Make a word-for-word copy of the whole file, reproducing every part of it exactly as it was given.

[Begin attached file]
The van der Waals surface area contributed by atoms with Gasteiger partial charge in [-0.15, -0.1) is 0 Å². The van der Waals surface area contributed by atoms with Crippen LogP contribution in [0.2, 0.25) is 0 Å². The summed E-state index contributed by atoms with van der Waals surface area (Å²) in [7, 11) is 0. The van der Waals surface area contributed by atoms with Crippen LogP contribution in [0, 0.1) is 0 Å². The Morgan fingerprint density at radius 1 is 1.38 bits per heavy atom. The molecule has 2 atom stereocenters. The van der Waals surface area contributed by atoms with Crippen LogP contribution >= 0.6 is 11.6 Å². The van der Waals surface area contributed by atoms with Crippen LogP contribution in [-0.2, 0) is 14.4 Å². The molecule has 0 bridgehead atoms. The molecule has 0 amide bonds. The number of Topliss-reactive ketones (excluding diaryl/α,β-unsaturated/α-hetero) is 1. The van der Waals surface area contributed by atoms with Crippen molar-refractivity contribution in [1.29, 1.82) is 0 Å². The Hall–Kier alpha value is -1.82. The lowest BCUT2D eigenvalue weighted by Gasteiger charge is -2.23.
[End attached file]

The van der Waals surface area contributed by atoms with Gasteiger partial charge in [-0.15, -0.1) is 0 Å². The van der Waals surface area contributed by atoms with Crippen LogP contribution in [0.2, 0.25) is 0 Å². The summed E-state index contributed by atoms with van der Waals surface area (Å²) in [7, 11) is 0. The van der Waals surface area contributed by atoms with Crippen LogP contribution in [0, 0.1) is 0 Å². The Morgan fingerprint density at radius 1 is 1.38 bits per heavy atom. The molecule has 2 atom stereocenters. The van der Waals surface area contributed by atoms with Crippen LogP contribution >= 0.6 is 11.6 Å². The van der Waals surface area contributed by atoms with Crippen LogP contribution in [-0.2, 0) is 14.4 Å². The molecule has 0 bridgehead atoms. The molecule has 0 amide bonds. The number of Topliss-reactive ketones (excluding diaryl/α,β-unsaturated/α-hetero) is 1. The van der Waals surface area contributed by atoms with Crippen molar-refractivity contribution in [1.29, 1.82) is 0 Å². The Hall–Kier alpha value is -1.82. The lowest BCUT2D eigenvalue weighted by Gasteiger charge is -2.23.